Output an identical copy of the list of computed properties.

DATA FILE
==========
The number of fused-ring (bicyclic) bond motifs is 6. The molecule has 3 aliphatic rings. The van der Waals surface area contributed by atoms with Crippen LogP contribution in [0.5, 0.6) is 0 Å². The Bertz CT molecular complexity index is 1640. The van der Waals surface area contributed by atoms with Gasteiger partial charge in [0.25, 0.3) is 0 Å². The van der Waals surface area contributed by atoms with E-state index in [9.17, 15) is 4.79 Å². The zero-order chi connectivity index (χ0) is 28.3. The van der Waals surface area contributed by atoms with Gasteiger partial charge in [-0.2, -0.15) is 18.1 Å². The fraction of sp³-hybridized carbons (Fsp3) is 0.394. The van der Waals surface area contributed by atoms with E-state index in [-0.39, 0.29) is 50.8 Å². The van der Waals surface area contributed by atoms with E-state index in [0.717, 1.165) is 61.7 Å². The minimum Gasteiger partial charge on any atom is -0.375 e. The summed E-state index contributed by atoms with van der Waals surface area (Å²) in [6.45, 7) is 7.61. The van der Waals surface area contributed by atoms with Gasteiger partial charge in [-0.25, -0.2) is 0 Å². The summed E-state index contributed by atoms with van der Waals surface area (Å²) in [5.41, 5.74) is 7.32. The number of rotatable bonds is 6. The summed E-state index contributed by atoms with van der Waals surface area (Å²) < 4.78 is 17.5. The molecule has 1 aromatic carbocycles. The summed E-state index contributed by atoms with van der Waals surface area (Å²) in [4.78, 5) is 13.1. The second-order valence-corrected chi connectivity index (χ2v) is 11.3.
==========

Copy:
The number of fused-ring (bicyclic) bond motifs is 6. The molecule has 3 aliphatic rings. The van der Waals surface area contributed by atoms with Crippen LogP contribution in [0.5, 0.6) is 0 Å². The Bertz CT molecular complexity index is 1640. The van der Waals surface area contributed by atoms with Gasteiger partial charge in [0.25, 0.3) is 0 Å². The van der Waals surface area contributed by atoms with E-state index in [9.17, 15) is 4.79 Å². The zero-order chi connectivity index (χ0) is 28.3. The van der Waals surface area contributed by atoms with Gasteiger partial charge in [-0.2, -0.15) is 18.1 Å². The fraction of sp³-hybridized carbons (Fsp3) is 0.394. The van der Waals surface area contributed by atoms with E-state index in [-0.39, 0.29) is 50.8 Å². The van der Waals surface area contributed by atoms with E-state index in [0.717, 1.165) is 61.7 Å². The minimum Gasteiger partial charge on any atom is -0.375 e. The summed E-state index contributed by atoms with van der Waals surface area (Å²) in [6.45, 7) is 7.61. The van der Waals surface area contributed by atoms with Gasteiger partial charge in [-0.25, -0.2) is 0 Å². The summed E-state index contributed by atoms with van der Waals surface area (Å²) in [5.41, 5.74) is 7.32. The number of rotatable bonds is 6. The summed E-state index contributed by atoms with van der Waals surface area (Å²) < 4.78 is 17.5. The molecule has 1 aromatic carbocycles. The summed E-state index contributed by atoms with van der Waals surface area (Å²) in [4.78, 5) is 13.1. The second-order valence-corrected chi connectivity index (χ2v) is 11.3.